American households' increased interest during the pandemic in
at-home entertainment and food that can be ordered online. Orders
for long-lasting factory goods rose for the fifth straight month in
September amid strong demand for household furnishings and
vehicles. Spending on long-lasting goods was up 3% last month.
Carter Rabasa, a self-employed events planner from Seattle, said
he and his family over the course of the pandemic had purchased a
$1,500 pergola for their backyard, along with making other
improvements to their garden area. He said his family had also
boosted spending on things such as takeout food.
"We think of it as a sort of pandemic relief. The kids are
having this dreadful remote school experience. We're just trying to
think of things that will brighten the day and those things cost
money," Mr. Rabasa said.
U.S. gross domestic product in the third quarter rose a record
7.4% compared with the second quarter, the Commerce Department said
Thursday, as the economy rebounded with the easing of lockdowns and
other restrictions on business and consumer activity.
Consumer spending contributed strongly to growth, increasing at
a 40.7% annual rate in the third quarter.
Meanwhile, the Labor Department reported initial jobless claims,
a proxy for layoffs, fell by 40,000 to 751,000 in the week ended
Oct. 24. That was the lowest level of claims since mid-March,
although they remained historically high.
Robert Frick, corporate economist at the Navy Federal Credit
Union, said economic uncertainties linger, amid a resurgence in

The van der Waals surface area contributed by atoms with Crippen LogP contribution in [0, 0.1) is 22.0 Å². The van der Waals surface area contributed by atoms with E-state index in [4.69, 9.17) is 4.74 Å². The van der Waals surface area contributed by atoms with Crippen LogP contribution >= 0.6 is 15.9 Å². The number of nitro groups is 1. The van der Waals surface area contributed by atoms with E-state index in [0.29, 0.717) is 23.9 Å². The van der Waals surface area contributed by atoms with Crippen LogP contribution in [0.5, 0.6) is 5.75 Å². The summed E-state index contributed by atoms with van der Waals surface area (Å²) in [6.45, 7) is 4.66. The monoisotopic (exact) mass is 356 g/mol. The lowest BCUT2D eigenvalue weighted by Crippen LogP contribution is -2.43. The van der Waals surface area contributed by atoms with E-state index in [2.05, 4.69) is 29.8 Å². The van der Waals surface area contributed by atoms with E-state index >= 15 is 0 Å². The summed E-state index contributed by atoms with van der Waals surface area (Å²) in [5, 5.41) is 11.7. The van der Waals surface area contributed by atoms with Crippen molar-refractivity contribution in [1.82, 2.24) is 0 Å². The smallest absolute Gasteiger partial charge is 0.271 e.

coronavirus infections and unevenness in the U.S. labor market,
with signs that some layoffs during the pandemic are becoming
permanent job losses.
As a result of pandemic-related woes, companies ranging from
Boeing Co. to Ralph Lauren Corp. have recently announced job cuts.
Boeing said it expects to reduce its head count by another 11,000,
building on previously announced cuts to its workforce.
"We're in a precarious place. The twin variables, Covid and
stimulus, are even more important than they were, say, a month or
two ago," Mr. Frick said. Job growth "seems to be slowing down more
than people anticipated, so we need stimulus."
Further federal coronavirus stimulus is unlikely for now,
however. Despite weeks of negotiations, Washington lawmakers and
Trump administration officials haven't reached an agreement on
providing more aid.
Several federal coronavirus aid initiatives have already ended
or are winding down. A spokesperson for the Federal Emergency
Management Agency said 54 states and territories have been awarded
$42 billion to provide the $300 weekly supplement to recipients of
state unemployment benefits. President Trump in August issued an
executive action allowing states to receive $44 billion in FEMA
funds to issue the enhanced benefits, meaning the agency has
distributed most of the available funds.
Meanwhile, Americans' short-term outlook on economic conditions
worsened this month, weighing on an index of consumer confidence
from data firm The Conference Board.
Valarie Black, a single mother of two from Harrisburg, Pa., said
she was furloughed from her job as a hotel sales manager in March
and ultimately laid off in June. Since then, Ms. Black, 43 years
old, said she had been collecting unemployment benefits and
searching for work. Finally this month, as her unemployment
benefits expired, she accepted a sales position at a car
dealership. The pay is commission-based.
"At this point, it's better than making nothing. I know I'm a
hustler and I know a lot of people in the area, so I'll just do
what I can to sell them cars," Ms. Black said.
But she said she is being conservative with spending.
"At this time, it's a hold on everything until Christmas comes
around for my kids," she said.
--Eric Morath and Xavier Fontdegloria contributed to this
Write to Amara Omeokwe at email@example.com
(END) Dow Jones Newswires
October 30, 2020 12:00 ET (16:00 GMT)
Copyright (c) 2020 Dow Jones & Company, Inc.